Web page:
For example, why do we think is a good think to extend lifespan indefinitely for all humans? Why not only certain individuals, the smartest, or the richest ones? - and, most importantly, why our own death is something to be avoided at all? We are talking about salvation (i.e. preservation) here, the salvation of one or more individual bodies. Who said such salvation is something worth pursuing? These are religious questions. Not scientific ones.





@ Lincoln - I’m sorry, but IMO, you are wrong, 3 times.

1. I don’t think think “belief in God making Alex a better person” is important. You’ve re-phrased the original statement to say “the God that Alex worships makes him a better person” - I cannot even begin to comment on that because I don’t believe the God that Alex worships exists.

I can say many things make me a better person, but those things, those fetishes, are specific to me and not useful to anyone else. Alex’s “God” and it’s power to improve him is no more important to me, or general humanity, than his kitty-cat, or his special diet, or his exercise plan. They might make Alex a better person, but they’re useless to me, since I have my own bag of things that make me a better person. For example, I believe Atheism makes me a better person, and I heartily recommend Atheism to Alex. Now we’re at a stalemate, aren’t we?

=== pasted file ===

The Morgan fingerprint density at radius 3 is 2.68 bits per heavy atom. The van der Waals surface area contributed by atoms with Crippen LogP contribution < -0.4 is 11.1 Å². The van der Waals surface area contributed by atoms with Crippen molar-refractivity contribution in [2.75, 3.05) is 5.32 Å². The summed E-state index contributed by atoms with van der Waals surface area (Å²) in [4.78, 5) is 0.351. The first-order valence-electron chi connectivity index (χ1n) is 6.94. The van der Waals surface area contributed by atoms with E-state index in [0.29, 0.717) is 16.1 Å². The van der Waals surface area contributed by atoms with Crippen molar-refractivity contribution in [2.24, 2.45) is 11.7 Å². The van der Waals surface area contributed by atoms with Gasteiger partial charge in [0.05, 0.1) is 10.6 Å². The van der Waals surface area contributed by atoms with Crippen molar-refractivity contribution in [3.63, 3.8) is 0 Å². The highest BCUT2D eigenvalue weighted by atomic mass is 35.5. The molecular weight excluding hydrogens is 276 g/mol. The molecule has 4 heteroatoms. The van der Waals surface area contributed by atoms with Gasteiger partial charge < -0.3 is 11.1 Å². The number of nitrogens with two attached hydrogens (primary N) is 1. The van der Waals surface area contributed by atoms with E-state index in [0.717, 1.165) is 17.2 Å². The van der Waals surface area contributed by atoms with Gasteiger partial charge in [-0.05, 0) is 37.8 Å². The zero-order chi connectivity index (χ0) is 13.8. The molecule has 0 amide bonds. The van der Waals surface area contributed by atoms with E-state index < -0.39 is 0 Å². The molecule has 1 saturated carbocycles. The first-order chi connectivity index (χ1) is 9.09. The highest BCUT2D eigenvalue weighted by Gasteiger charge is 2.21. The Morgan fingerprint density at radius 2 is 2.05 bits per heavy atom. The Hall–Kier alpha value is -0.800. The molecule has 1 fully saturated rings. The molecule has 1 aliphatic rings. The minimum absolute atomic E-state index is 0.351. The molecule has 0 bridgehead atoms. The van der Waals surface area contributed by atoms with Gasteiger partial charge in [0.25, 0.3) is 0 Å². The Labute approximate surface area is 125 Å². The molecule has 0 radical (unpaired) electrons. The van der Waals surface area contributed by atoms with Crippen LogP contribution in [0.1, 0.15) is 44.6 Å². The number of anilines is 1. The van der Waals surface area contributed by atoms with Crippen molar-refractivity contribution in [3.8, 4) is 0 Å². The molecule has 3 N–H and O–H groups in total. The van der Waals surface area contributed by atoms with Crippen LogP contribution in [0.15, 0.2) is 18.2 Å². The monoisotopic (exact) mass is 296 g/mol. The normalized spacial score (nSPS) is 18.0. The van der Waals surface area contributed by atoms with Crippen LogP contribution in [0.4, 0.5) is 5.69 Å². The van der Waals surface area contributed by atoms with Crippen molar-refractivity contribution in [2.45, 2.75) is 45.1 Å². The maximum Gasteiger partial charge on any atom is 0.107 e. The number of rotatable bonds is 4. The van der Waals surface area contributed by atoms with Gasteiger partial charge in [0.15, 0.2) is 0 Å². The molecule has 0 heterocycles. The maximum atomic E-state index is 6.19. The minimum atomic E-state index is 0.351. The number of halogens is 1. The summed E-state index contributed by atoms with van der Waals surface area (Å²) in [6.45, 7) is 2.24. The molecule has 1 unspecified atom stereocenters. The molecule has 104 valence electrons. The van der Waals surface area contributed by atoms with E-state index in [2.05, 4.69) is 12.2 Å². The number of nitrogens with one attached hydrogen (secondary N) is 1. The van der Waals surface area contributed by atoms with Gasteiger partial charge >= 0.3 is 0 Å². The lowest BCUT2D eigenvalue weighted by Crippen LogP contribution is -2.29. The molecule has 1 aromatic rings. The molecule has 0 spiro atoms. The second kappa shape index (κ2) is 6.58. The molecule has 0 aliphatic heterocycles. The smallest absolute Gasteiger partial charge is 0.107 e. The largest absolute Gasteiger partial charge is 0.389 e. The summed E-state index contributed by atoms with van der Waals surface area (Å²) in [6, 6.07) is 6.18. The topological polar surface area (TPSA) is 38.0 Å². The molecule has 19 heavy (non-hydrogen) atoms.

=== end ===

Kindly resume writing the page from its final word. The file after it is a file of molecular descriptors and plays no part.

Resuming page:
2. Ditto for the artichokes. I love artichokes, especially with mayonnaise, and I love their hearts best of all. But I do not expect all people to eat them happily, not even my children. I understand that my taste buds like artichokes, but not everyone else’s taste buds do.

3. I do not like the wide religious gulf between people. In fact, it is quite painful. I am from a family that is wildly different in religious viewpoints; its caused considerable estrangement, sorrow and alienation for me. Its a deep gulf between me and my very-religious parents, and several of my very-religious siblings. Its been depressing having parents and siblings pray for me for years because they regard me as headed for hell. Its been enraging and sad to watch family members cast out because they are gay or did other “non-religious” activities.  I get no joy at all from this wide gulf, i.e., deep unresolvable chasm, that I’ve observed all my life.

It is a chasm that I don’t connect across, and I generally see religious discussions as 100% fruitless. I wrote the essay above because I watched (allowed) Alex and you to post many many H+Religious essays, and I believed it was time an atheist viewpoint was expressed.